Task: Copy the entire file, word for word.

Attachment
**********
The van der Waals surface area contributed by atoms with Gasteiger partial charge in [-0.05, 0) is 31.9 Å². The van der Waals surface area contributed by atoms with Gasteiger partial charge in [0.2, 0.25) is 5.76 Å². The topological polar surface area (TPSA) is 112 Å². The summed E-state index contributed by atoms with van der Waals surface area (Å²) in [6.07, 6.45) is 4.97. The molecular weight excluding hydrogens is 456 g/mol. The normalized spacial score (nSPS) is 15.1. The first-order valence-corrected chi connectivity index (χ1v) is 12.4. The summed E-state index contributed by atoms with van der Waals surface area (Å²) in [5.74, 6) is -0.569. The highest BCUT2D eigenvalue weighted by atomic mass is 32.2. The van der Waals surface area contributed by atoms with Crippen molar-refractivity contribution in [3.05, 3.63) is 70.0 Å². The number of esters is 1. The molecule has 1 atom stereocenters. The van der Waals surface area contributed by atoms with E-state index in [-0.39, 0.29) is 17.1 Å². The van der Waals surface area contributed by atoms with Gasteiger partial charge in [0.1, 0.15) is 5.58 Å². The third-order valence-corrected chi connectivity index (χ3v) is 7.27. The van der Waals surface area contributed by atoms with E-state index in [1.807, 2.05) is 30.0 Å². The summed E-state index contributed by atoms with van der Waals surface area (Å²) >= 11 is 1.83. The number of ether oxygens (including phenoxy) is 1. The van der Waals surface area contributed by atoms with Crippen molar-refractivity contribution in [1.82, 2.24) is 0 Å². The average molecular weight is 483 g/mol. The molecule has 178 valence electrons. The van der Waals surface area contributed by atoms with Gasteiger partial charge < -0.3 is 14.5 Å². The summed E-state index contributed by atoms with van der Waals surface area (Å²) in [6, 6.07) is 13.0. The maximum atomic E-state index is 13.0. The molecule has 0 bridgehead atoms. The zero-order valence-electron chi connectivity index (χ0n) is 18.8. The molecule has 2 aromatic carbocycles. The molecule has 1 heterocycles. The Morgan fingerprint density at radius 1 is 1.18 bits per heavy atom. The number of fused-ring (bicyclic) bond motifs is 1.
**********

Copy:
The van der Waals surface area contributed by atoms with Gasteiger partial charge in [-0.05, 0) is 31.9 Å². The van der Waals surface area contributed by atoms with Gasteiger partial charge in [0.2, 0.25) is 5.76 Å². The topological polar surface area (TPSA) is 112 Å². The summed E-state index contributed by atoms with van der Waals surface area (Å²) in [6.07, 6.45) is 4.97. The molecular weight excluding hydrogens is 456 g/mol. The normalized spacial score (nSPS) is 15.1. The first-order valence-corrected chi connectivity index (χ1v) is 12.4. The summed E-state index contributed by atoms with van der Waals surface area (Å²) in [5.74, 6) is -0.569. The highest BCUT2D eigenvalue weighted by atomic mass is 32.2. The van der Waals surface area contributed by atoms with Crippen molar-refractivity contribution in [3.05, 3.63) is 70.0 Å². The number of esters is 1. The molecule has 1 atom stereocenters. The van der Waals surface area contributed by atoms with E-state index in [-0.39, 0.29) is 17.1 Å². The van der Waals surface area contributed by atoms with Gasteiger partial charge in [0.1, 0.15) is 5.58 Å². The third-order valence-corrected chi connectivity index (χ3v) is 7.27. The van der Waals surface area contributed by atoms with E-state index in [1.807, 2.05) is 30.0 Å². The summed E-state index contributed by atoms with van der Waals surface area (Å²) >= 11 is 1.83. The number of ether oxygens (including phenoxy) is 1. The van der Waals surface area contributed by atoms with Crippen molar-refractivity contribution in [1.82, 2.24) is 0 Å². The average molecular weight is 483 g/mol. The molecule has 178 valence electrons. The van der Waals surface area contributed by atoms with Gasteiger partial charge < -0.3 is 14.5 Å². The summed E-state index contributed by atoms with van der Waals surface area (Å²) in [6, 6.07) is 13.0. The maximum atomic E-state index is 13.0. The molecule has 0 bridgehead atoms. The zero-order valence-electron chi connectivity index (χ0n) is 18.8. The molecule has 2 aromatic carbocycles. The molecule has 1 heterocycles. The Morgan fingerprint density at radius 1 is 1.18 bits per heavy atom. The number of fused-ring (bicyclic) bond motifs is 1.